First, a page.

The Architecture of Built Pedagogy for Active Learning—A Case Study of a University Campus in Hong Kong
Edmond W. M. Lam
Daniel W. M. Chan
|Published in:||Buildings, 31 October 2019, n. 11, v. 9|
Traditional teaching modes are engaged with teachers delivering knowledge to students with minimum feedback. Teaching is conducted in lecture theaters and classrooms, which are sometimes designed with minimum flexibility for university education. However, the rapid development of information and communication technologies has altered the teaching pedagogy from traditionally teacher-centered to more collaborative learning between teachers and students. Learning spaces should be designed to be interactive and collaborative with suitable physical movement and social engagement among teachers and students. This paper aims to examine the relationships between modern technology and pedagogical shift, and to identify and discuss the essential design principles for effective active learning through built pedagogy. A recent renovation project of The Hong Kong Polytechnic University in converting conventional classrooms and lecture theaters to active learning spaces was adopted as a case study to illustrate and validate the design principles and their actual implementation. Feedback and responses from 410 end-user students on the impact of the renovated classrooms and lecture theaters on teaching and learning effectiveness were gleaned through empirical survey questionnaires dispatched face-to-face to students after attending classes in the renovated classrooms and lecture theaters. The results of factor analysis indicated that the 15 variables of key design criteria for active learning spaces were consolidated under six underlying clustered factor groups: (1) Versatility of learning space; (2) interior design of learning environment; (3) modern information technology / audio and video (IT/AV) technologies; (4) interior lighting; (5) comfortable furniture and acoustic design; and (6) interior temperature. The survey findings can serve as good references and useful insights for architects in designing new learning spaces and facilities that assist active and collaborative learning for university students in future.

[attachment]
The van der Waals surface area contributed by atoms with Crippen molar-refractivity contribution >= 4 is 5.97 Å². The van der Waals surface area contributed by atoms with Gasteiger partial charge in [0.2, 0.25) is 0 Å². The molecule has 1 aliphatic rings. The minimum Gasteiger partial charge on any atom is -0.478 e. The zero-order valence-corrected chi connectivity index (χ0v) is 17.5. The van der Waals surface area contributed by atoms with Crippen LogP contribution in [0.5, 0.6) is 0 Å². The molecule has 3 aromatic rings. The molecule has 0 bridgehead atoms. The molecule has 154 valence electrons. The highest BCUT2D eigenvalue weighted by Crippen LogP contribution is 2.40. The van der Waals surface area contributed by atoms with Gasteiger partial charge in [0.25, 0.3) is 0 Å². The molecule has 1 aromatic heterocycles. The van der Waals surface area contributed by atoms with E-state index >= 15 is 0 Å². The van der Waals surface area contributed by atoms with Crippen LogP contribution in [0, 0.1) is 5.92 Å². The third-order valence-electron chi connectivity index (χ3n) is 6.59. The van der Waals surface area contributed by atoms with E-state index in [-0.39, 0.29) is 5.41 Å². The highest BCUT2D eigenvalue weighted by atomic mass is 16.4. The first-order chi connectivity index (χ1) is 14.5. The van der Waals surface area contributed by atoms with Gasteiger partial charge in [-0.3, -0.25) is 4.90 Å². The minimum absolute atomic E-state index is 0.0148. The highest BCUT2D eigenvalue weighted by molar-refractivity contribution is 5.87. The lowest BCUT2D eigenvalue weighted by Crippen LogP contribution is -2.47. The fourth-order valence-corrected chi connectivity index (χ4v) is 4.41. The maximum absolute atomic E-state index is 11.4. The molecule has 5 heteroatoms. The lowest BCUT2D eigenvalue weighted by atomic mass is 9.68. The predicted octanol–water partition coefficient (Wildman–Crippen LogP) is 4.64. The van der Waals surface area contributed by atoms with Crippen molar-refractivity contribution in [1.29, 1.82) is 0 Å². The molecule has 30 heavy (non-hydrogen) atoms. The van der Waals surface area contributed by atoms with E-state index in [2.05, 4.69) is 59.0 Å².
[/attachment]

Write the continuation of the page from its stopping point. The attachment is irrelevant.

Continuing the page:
|Copyright:||© 2019 by the authors; licensee MDPI, Basel, Switzerland.|
This creative work has been published under the Creative Commons Attribution 4.0 International (CC-BY 4.0) license which allows copying, and redistribution as well as adaptation of the original work provided appropriate credit is given to the original author and the conditions of the license are met.
- About this
- Published on:
- Last updated on: